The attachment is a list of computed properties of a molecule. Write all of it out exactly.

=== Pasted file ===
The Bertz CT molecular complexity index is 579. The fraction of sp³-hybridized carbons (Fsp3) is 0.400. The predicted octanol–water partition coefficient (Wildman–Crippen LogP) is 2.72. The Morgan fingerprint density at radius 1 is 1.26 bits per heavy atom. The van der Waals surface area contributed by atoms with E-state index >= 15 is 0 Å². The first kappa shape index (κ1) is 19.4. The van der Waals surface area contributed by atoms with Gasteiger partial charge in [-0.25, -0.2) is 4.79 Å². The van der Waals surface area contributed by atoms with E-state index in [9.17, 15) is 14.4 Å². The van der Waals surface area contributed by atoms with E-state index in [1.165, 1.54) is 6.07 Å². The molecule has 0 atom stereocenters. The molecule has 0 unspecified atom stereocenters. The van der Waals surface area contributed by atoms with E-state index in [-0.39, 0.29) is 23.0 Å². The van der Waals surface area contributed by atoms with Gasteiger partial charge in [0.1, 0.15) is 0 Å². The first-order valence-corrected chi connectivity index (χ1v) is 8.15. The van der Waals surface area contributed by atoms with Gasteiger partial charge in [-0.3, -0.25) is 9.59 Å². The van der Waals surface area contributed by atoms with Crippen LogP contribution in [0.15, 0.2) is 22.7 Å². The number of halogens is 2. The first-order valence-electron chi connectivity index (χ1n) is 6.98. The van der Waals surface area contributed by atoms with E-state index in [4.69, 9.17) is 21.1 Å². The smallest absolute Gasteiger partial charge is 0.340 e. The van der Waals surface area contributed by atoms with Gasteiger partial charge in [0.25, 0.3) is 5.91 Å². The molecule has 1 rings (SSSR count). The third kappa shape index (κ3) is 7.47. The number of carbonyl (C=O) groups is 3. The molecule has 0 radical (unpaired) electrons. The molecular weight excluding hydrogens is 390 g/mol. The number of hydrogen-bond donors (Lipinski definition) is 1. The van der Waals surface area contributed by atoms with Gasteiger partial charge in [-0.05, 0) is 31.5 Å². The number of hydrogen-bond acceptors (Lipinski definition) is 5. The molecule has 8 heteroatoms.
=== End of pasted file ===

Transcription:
The Bertz CT molecular complexity index is 579. The fraction of sp³-hybridized carbons (Fsp3) is 0.400. The predicted octanol–water partition coefficient (Wildman–Crippen LogP) is 2.72. The Morgan fingerprint density at radius 1 is 1.26 bits per heavy atom. The van der Waals surface area contributed by atoms with E-state index >= 15 is 0 Å². The first kappa shape index (κ1) is 19.4. The van der Waals surface area contributed by atoms with Gasteiger partial charge in [-0.25, -0.2) is 4.79 Å². The van der Waals surface area contributed by atoms with E-state index in [9.17, 15) is 14.4 Å². The van der Waals surface area contributed by atoms with E-state index in [1.165, 1.54) is 6.07 Å². The molecule has 0 atom stereocenters. The molecule has 0 unspecified atom stereocenters. The van der Waals surface area contributed by atoms with E-state index in [-0.39, 0.29) is 23.0 Å². The van der Waals surface area contributed by atoms with Gasteiger partial charge in [0.1, 0.15) is 0 Å². The first-order valence-corrected chi connectivity index (χ1v) is 8.15. The van der Waals surface area contributed by atoms with Gasteiger partial charge in [-0.3, -0.25) is 9.59 Å². The van der Waals surface area contributed by atoms with Crippen LogP contribution in [0.15, 0.2) is 22.7 Å². The number of halogens is 2. The first-order valence-electron chi connectivity index (χ1n) is 6.98. The van der Waals surface area contributed by atoms with E-state index in [4.69, 9.17) is 21.1 Å². The smallest absolute Gasteiger partial charge is 0.340 e. The van der Waals surface area contributed by atoms with Gasteiger partial charge in [0.25, 0.3) is 5.91 Å². The molecule has 1 rings (SSSR count). The third kappa shape index (κ3) is 7.47. The number of carbonyl (C=O) groups is 3. The molecule has 0 radical (unpaired) electrons. The molecular weight excluding hydrogens is 390 g/mol. The number of hydrogen-bond donors (Lipinski definition) is 1. The van der Waals surface area contributed by atoms with Gasteiger partial charge in [-0.05, 0) is 31.5 Å². The number of hydrogen-bond acceptors (Lipinski definition) is 5. The molecule has 8 heteroatoms.